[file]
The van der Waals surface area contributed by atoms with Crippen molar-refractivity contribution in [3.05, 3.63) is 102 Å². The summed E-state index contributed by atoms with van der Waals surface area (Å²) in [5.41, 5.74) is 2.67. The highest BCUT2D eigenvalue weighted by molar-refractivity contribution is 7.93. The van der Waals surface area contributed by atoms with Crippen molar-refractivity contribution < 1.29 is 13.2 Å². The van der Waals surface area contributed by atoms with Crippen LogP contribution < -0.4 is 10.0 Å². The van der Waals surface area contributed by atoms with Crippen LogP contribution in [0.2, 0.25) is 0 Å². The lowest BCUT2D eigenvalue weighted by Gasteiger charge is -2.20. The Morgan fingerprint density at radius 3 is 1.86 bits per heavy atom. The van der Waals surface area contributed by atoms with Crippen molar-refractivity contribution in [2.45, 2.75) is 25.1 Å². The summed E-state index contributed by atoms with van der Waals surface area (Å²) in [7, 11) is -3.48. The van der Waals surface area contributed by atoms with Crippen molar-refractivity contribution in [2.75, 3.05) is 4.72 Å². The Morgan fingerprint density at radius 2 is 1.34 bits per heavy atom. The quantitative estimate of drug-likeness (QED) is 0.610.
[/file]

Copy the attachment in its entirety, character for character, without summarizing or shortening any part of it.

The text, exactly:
The van der Waals surface area contributed by atoms with Crippen molar-refractivity contribution in [3.05, 3.63) is 102 Å². The summed E-state index contributed by atoms with van der Waals surface area (Å²) in [5.41, 5.74) is 2.67. The highest BCUT2D eigenvalue weighted by molar-refractivity contribution is 7.93. The van der Waals surface area contributed by atoms with Crippen molar-refractivity contribution < 1.29 is 13.2 Å². The van der Waals surface area contributed by atoms with Crippen LogP contribution < -0.4 is 10.0 Å². The van der Waals surface area contributed by atoms with Crippen LogP contribution in [0.2, 0.25) is 0 Å². The lowest BCUT2D eigenvalue weighted by Gasteiger charge is -2.20. The Morgan fingerprint density at radius 3 is 1.86 bits per heavy atom. The van der Waals surface area contributed by atoms with Crippen molar-refractivity contribution in [2.45, 2.75) is 25.1 Å². The summed E-state index contributed by atoms with van der Waals surface area (Å²) in [7, 11) is -3.48. The van der Waals surface area contributed by atoms with Crippen molar-refractivity contribution in [2.75, 3.05) is 4.72 Å². The Morgan fingerprint density at radius 2 is 1.34 bits per heavy atom. The quantitative estimate of drug-likeness (QED) is 0.610.